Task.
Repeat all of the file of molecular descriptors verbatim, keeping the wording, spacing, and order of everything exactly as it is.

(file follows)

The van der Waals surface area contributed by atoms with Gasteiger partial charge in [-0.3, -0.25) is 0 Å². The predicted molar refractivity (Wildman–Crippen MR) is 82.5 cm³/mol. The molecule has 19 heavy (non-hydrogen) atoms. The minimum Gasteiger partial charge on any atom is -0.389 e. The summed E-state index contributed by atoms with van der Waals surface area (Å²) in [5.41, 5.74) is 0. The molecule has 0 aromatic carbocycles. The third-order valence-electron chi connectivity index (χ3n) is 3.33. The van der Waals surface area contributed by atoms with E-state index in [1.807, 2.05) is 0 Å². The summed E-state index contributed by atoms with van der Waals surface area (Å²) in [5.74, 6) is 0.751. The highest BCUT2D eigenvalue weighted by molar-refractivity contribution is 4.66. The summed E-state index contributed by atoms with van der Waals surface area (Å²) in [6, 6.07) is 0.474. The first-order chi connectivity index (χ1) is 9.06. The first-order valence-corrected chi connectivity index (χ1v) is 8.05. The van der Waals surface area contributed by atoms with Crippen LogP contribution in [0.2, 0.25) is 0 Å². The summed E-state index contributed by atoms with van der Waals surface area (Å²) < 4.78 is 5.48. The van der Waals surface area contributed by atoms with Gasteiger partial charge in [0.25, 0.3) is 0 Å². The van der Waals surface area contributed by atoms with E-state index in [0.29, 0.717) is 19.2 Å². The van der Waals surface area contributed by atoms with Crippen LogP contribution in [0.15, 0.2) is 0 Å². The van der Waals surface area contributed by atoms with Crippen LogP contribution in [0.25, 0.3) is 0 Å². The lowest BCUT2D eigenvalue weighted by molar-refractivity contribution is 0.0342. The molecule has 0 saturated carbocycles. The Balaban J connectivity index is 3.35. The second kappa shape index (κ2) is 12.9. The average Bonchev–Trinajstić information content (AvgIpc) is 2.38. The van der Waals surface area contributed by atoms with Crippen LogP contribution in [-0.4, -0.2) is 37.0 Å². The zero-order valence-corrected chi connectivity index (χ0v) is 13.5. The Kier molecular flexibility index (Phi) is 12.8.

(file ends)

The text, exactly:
The van der Waals surface area contributed by atoms with Gasteiger partial charge in [-0.3, -0.25) is 0 Å². The predicted molar refractivity (Wildman–Crippen MR) is 82.5 cm³/mol. The molecule has 19 heavy (non-hydrogen) atoms. The minimum Gasteiger partial charge on any atom is -0.389 e. The summed E-state index contributed by atoms with van der Waals surface area (Å²) in [5.41, 5.74) is 0. The molecule has 0 aromatic carbocycles. The third-order valence-electron chi connectivity index (χ3n) is 3.33. The van der Waals surface area contributed by atoms with E-state index in [1.807, 2.05) is 0 Å². The summed E-state index contributed by atoms with van der Waals surface area (Å²) in [5.74, 6) is 0.751. The highest BCUT2D eigenvalue weighted by molar-refractivity contribution is 4.66. The summed E-state index contributed by atoms with van der Waals surface area (Å²) in [6, 6.07) is 0.474. The first-order chi connectivity index (χ1) is 9.06. The first-order valence-corrected chi connectivity index (χ1v) is 8.05. The van der Waals surface area contributed by atoms with Crippen LogP contribution in [0.2, 0.25) is 0 Å². The summed E-state index contributed by atoms with van der Waals surface area (Å²) < 4.78 is 5.48. The van der Waals surface area contributed by atoms with Gasteiger partial charge in [0.25, 0.3) is 0 Å². The van der Waals surface area contributed by atoms with E-state index in [0.29, 0.717) is 19.2 Å². The van der Waals surface area contributed by atoms with Crippen LogP contribution in [0.15, 0.2) is 0 Å². The van der Waals surface area contributed by atoms with Crippen LogP contribution in [0.25, 0.3) is 0 Å². The lowest BCUT2D eigenvalue weighted by molar-refractivity contribution is 0.0342. The molecule has 0 saturated carbocycles. The Balaban J connectivity index is 3.35. The second kappa shape index (κ2) is 12.9. The average Bonchev–Trinajstić information content (AvgIpc) is 2.38. The van der Waals surface area contributed by atoms with Crippen LogP contribution in [-0.4, -0.2) is 37.0 Å². The zero-order valence-corrected chi connectivity index (χ0v) is 13.5. The Kier molecular flexibility index (Phi) is 12.8.